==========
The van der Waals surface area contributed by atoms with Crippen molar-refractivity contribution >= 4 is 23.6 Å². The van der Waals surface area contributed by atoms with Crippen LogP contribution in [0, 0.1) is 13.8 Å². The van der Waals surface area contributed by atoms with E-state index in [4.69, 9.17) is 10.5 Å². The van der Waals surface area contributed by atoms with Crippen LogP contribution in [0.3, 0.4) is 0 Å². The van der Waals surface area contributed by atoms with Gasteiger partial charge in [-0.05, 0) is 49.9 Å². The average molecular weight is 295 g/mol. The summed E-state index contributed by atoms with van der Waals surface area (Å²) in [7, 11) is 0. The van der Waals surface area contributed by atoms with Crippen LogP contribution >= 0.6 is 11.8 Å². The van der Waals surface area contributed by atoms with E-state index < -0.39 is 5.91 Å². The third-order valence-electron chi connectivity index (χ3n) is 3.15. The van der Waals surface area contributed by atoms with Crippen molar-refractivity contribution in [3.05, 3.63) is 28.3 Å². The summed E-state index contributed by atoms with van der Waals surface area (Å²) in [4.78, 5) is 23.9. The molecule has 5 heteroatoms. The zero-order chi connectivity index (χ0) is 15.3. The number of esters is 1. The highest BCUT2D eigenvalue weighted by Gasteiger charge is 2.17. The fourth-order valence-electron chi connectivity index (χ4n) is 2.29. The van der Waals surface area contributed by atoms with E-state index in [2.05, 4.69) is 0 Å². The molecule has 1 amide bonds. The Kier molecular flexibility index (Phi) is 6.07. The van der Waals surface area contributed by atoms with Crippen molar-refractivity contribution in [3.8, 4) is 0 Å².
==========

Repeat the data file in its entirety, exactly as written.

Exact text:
The van der Waals surface area contributed by atoms with Crippen molar-refractivity contribution >= 4 is 23.6 Å². The van der Waals surface area contributed by atoms with Crippen LogP contribution in [0, 0.1) is 13.8 Å². The van der Waals surface area contributed by atoms with E-state index in [4.69, 9.17) is 10.5 Å². The van der Waals surface area contributed by atoms with Crippen LogP contribution in [0.3, 0.4) is 0 Å². The van der Waals surface area contributed by atoms with Gasteiger partial charge in [-0.05, 0) is 49.9 Å². The average molecular weight is 295 g/mol. The summed E-state index contributed by atoms with van der Waals surface area (Å²) in [7, 11) is 0. The van der Waals surface area contributed by atoms with Crippen LogP contribution >= 0.6 is 11.8 Å². The van der Waals surface area contributed by atoms with E-state index < -0.39 is 5.91 Å². The third-order valence-electron chi connectivity index (χ3n) is 3.15. The van der Waals surface area contributed by atoms with Crippen molar-refractivity contribution in [3.05, 3.63) is 28.3 Å². The summed E-state index contributed by atoms with van der Waals surface area (Å²) in [4.78, 5) is 23.9. The molecule has 5 heteroatoms. The zero-order chi connectivity index (χ0) is 15.3. The number of esters is 1. The highest BCUT2D eigenvalue weighted by Gasteiger charge is 2.17. The fourth-order valence-electron chi connectivity index (χ4n) is 2.29. The van der Waals surface area contributed by atoms with E-state index in [2.05, 4.69) is 0 Å². The molecule has 1 amide bonds. The Kier molecular flexibility index (Phi) is 6.07. The van der Waals surface area contributed by atoms with Crippen molar-refractivity contribution in [3.8, 4) is 0 Å².